I’ve heard that the peace sign (that looks like an upside down broken cross inside a circle) was satanic. Can you tell me if it is true and if so, what is its origin?
D. From Warren, Ohio
Unclear origins (Part 1)
The minute I read your question I was ready to jump in and give a big resounding YES as the answer. I’ve always heard (and automatically believed) that the popular so-called peace symbol was really demonically inspired. I’ve personally avoided the symbol on clothes, decals or any artifacts. But your question prompted me to do some research because I like to back up what I say.
As far as the origin of the modern peace symbol I have found out the following. Back in the 1950s the British philosopher, Bertrand Russell, headed the CDN (Campaign for Nuclear Disarmament) and was looking for a symbol to accompany mass marches and sit-downs in London. The one that was settled on was created by a professional designer named Gerald Holtom and completed on February 21, 1958.
The original sketches are preserved at the School of Peace Studies at Bradford University. The symbol stood for the death of man and the unborn child and was designed based on the naval code of semaphore—the flag signaling system--using the code letters for N and D to stand for nuclear disarmament. It became wildly popular and has been borrowed and adapted ever since for anti-war or non-violence movements worldwide. It has deliberately never been copyrighted; a freedom symbol, free to all.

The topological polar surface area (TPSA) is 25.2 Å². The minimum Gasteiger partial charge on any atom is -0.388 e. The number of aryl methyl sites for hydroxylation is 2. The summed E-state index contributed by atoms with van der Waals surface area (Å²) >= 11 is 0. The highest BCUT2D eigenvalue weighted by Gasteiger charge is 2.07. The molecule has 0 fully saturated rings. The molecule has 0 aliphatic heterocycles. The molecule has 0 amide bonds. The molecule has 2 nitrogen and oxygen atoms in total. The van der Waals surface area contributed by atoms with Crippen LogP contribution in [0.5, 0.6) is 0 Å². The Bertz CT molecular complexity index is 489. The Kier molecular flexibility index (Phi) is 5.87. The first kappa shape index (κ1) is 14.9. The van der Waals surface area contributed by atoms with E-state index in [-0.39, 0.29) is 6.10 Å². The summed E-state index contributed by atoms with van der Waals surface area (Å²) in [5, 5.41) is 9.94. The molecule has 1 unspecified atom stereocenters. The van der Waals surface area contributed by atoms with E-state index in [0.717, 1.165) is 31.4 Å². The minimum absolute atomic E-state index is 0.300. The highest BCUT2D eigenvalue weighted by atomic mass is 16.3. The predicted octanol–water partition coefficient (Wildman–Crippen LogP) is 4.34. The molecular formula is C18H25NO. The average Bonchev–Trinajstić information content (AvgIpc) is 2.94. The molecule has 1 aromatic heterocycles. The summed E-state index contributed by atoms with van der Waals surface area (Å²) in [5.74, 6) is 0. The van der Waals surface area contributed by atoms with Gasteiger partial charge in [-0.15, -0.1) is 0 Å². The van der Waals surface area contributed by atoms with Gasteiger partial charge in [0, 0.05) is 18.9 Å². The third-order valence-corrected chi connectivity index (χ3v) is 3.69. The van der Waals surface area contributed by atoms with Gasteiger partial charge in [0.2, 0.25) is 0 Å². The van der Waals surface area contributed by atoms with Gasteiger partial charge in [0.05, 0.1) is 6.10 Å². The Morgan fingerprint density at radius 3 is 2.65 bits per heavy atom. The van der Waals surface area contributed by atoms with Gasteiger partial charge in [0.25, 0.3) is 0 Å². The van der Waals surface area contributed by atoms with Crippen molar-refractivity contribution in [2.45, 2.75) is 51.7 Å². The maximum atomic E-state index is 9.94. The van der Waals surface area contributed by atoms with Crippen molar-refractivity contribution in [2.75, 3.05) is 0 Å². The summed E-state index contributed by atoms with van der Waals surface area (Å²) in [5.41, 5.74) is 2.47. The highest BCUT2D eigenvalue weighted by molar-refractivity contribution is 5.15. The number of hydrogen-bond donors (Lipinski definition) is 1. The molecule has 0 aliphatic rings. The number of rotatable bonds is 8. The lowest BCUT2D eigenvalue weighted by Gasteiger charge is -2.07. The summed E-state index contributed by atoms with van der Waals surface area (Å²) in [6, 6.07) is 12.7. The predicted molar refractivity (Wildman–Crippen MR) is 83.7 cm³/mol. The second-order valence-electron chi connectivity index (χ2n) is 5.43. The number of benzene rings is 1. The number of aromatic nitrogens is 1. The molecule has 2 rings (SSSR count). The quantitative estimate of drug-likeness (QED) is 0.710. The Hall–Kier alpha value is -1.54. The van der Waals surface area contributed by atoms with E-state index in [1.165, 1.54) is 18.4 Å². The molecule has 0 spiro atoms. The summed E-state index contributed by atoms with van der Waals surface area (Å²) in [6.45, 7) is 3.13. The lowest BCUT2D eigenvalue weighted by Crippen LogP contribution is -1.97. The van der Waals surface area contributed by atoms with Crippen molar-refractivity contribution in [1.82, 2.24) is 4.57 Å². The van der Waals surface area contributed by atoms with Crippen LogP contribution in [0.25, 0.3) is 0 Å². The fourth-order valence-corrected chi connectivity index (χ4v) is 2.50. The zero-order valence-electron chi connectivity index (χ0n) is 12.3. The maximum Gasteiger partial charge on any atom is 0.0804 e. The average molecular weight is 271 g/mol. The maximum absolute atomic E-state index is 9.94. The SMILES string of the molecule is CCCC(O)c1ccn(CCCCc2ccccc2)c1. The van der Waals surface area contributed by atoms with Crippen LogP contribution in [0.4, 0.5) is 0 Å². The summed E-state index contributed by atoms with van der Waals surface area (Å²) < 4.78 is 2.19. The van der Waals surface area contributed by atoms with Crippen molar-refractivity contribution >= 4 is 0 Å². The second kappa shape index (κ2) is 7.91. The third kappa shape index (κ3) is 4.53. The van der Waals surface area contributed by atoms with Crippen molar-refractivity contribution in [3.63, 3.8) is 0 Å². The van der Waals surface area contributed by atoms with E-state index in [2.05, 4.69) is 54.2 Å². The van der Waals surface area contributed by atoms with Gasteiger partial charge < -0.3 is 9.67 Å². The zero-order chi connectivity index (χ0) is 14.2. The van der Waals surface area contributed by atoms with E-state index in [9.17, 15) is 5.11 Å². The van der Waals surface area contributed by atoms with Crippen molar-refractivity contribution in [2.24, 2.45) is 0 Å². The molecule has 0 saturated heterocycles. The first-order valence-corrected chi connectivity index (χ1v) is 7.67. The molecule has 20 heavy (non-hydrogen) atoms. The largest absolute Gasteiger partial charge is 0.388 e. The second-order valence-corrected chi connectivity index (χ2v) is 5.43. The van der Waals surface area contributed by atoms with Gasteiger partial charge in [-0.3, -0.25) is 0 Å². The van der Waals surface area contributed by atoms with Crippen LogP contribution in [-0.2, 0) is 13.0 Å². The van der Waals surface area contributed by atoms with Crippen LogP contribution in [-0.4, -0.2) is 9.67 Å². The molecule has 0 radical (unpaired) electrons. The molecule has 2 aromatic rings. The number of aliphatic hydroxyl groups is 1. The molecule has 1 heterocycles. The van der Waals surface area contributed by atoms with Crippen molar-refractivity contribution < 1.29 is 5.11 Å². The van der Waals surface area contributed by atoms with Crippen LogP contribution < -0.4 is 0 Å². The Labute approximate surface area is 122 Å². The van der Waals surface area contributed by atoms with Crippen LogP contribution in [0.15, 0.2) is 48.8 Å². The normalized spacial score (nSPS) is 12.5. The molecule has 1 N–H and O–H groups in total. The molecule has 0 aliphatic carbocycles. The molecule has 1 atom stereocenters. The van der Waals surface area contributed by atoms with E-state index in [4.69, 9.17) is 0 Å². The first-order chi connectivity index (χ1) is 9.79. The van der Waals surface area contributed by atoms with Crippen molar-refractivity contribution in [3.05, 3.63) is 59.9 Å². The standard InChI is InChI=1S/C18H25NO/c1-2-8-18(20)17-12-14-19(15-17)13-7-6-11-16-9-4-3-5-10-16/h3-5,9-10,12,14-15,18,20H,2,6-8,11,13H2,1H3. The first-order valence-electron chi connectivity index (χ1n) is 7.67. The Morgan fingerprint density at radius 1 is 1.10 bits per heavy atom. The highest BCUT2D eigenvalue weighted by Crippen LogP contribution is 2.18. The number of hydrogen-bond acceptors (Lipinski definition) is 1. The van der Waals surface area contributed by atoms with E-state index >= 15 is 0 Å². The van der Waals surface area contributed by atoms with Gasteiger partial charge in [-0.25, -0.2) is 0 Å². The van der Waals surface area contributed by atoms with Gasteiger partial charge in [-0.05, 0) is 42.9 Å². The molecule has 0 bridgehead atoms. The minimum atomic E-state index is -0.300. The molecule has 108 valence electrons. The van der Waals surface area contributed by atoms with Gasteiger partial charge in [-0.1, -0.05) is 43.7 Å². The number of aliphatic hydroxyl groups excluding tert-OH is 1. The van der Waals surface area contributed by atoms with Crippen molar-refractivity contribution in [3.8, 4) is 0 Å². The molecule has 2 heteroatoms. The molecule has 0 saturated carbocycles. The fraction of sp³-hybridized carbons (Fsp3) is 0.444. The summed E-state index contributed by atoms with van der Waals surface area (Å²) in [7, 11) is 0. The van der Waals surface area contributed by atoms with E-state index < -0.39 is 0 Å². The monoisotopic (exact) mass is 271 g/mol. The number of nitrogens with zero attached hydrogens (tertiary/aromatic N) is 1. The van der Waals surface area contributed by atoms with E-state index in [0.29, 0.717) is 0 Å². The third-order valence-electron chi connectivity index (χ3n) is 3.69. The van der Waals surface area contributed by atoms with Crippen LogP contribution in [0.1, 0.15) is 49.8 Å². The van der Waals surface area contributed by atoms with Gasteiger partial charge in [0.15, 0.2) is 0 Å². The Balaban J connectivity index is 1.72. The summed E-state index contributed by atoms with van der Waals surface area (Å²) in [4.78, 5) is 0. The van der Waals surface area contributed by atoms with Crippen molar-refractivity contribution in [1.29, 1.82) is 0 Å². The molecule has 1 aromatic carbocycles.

Hmmm. Now that doesn’t sound so Satanic does it? No, but many feel this symbol is not so new. It has been associated with anti-Christian sentiments and satanic rituals since the first century. At various times it has been called the broken cross, crow’s foot, witch’s foot, Nero’s cross, sign of the broken Jew and symbol of the anti-Christ. It also has roots associated with the ancient Germanic rune of death.
Did the modern day designer have any of this in mind back in 1958? Was there a deeper agenda? It has been noted that Russell was an atheist, a communist sympathizer and an admirer of Hitler. Did he influence the design, even if at a subconscious level? I don’t know the answer to that and I don’t know if any more in depth researchers know it either. So what can we conclude?
Symbols may be very powerful but their meaning might change over time by people, through events and history. Simple design motifs like the peace symbol lend themselves to adaptation because the whole idea is to employ something that is uncomplicated and easily identifiable.
In the end, we should be very careful before jumping to conclusions without clear proof. Since I don’t have definitive proof I will not conclude absolutely that the symbol in question is satanic. I’d rather say we just don’t know. Whether you reject or embrace it, in all cases let’s follow Jesus’ admonition to his disciples: “be shrewd as serpents and innocent as doves.” (Matthew 10:16)